|(B) Any immovable property, — (i) without consideration, the stamp duty value of which exceeds Rs. 50,000;||The Stamp Duty Value of such property|
|(ii) for a consideration which is less than the stamp duty value of the property by an amount exceeding Rs. 50,000.||the stamp duty value of such property as exceeds the consideration received|
|(C) Any property, other than immovable property, — (i) without consideration, the aggregate fair market value of which exceeds Rs. 50,000;|| |
The whole of the aggregate fair market value of such property
|(ii) for a consideration which is less than the aggregate fair market value of the property by an amount exceeding Rs. 50,000:||The aggregate fair market value of such property as exceeds such consideration|
|1. “Fair market value” of a property, other than an immovable property, means the value determined in accordance with the method as may be prescribed.|
2. “Property” means the following capital asset of the assessee, namely: —
i. immovable property being land or building or both;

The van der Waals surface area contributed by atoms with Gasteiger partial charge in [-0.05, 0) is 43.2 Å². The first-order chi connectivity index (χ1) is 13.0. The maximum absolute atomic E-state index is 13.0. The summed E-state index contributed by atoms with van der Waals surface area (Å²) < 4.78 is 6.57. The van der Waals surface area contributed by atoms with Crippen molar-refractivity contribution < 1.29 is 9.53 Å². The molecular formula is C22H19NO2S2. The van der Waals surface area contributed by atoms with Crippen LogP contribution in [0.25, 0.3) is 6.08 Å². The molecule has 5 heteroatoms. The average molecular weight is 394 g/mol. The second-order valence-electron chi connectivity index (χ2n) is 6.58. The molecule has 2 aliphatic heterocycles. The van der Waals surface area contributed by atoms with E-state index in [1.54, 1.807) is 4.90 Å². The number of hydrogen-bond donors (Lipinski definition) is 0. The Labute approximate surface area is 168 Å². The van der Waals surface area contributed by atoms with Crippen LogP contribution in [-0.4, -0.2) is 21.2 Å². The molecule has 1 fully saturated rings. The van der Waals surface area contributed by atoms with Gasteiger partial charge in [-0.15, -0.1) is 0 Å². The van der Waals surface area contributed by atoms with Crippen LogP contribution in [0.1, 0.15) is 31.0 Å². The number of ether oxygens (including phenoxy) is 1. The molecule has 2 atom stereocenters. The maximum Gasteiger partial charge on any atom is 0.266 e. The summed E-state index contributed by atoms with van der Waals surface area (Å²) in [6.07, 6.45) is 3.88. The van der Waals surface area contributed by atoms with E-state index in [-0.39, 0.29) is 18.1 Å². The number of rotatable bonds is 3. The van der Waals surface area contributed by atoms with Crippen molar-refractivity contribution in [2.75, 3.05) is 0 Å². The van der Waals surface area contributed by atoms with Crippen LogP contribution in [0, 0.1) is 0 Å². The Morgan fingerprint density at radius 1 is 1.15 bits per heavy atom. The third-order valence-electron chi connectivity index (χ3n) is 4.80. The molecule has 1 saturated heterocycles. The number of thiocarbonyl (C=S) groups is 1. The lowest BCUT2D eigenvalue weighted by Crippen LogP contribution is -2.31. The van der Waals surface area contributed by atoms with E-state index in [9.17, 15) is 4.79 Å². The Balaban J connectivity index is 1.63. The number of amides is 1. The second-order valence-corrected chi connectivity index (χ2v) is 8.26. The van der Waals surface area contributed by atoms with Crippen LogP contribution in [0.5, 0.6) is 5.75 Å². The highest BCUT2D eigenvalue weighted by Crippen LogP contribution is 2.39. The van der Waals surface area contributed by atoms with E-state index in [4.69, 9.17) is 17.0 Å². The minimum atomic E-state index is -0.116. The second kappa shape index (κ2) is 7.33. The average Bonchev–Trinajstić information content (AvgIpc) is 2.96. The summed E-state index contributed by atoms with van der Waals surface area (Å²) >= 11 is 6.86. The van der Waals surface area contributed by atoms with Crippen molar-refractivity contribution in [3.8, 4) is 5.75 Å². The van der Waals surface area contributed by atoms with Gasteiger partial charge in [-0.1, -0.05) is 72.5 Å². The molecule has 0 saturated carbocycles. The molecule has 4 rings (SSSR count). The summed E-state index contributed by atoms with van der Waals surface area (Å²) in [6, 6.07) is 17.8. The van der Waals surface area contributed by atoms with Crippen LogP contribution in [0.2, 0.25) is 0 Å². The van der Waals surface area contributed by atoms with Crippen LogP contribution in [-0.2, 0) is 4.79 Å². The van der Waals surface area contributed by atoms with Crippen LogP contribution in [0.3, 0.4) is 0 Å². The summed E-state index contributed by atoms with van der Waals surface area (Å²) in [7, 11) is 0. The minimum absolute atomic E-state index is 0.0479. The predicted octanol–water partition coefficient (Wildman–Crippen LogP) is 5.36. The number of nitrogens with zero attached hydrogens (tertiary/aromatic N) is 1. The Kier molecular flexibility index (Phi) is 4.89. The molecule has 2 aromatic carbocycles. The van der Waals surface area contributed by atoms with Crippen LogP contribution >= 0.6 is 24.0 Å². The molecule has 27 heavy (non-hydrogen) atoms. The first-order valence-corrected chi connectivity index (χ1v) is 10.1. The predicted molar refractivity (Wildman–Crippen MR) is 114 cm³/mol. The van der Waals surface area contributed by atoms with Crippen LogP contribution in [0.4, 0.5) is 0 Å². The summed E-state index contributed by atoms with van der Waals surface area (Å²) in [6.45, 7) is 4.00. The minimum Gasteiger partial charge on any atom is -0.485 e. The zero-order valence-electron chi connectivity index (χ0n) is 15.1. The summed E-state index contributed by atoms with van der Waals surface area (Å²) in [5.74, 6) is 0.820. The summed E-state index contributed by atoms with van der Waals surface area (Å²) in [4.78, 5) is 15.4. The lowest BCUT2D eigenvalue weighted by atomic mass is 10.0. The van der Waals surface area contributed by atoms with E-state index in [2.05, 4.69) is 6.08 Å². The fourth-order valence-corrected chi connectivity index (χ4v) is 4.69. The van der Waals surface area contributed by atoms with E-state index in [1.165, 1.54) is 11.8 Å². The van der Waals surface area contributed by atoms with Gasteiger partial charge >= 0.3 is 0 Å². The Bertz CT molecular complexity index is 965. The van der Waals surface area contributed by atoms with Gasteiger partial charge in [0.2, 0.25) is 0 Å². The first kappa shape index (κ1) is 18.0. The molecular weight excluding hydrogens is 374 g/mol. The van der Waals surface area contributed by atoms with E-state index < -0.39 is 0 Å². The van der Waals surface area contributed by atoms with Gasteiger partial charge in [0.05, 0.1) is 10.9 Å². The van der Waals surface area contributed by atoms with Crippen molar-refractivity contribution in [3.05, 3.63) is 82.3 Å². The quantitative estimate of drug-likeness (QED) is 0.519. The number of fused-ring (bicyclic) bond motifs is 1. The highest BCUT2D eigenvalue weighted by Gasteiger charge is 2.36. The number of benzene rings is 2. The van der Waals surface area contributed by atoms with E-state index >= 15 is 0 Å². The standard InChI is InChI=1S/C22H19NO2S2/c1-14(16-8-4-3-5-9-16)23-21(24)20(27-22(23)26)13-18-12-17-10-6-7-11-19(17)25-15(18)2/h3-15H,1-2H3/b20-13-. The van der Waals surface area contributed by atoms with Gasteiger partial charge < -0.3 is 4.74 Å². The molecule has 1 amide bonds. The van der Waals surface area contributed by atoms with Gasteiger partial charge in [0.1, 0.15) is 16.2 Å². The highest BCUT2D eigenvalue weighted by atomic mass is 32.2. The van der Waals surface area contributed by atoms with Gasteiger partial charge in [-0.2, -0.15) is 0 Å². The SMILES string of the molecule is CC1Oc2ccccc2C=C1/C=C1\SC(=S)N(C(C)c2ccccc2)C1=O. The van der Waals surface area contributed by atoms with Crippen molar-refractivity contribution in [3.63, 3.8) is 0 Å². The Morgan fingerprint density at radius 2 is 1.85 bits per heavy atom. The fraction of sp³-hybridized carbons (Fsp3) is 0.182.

ii. shares and securities;
iv. archaeological collections;
viii. any work of art; or
(2) Section 56(2)(x), Not to Apply in certain Cases
Section 56(2)(x), shall not apply to any sum of money or any property received—
- from any relative; or
- on the occasion of the marriage of the individual; or
- under a will or by way of inheritance; or
- in contemplation of death of the payer or donor, as the case may be; or
- from any local authority as defined in the Explanation to section 10(20); or
- from any fund or foundation or university or other educational institution or hospital or other medical institution or any trust or institution referred to in section 10(23C); or
- from or by any trust or institution registered under section 12A or section 12AA; or
- by any fund or trust or institution or any university or other educational institution or any hospital or other medical institution referred to in section 10(23C)(iv) or (v) or (vi) or (via); or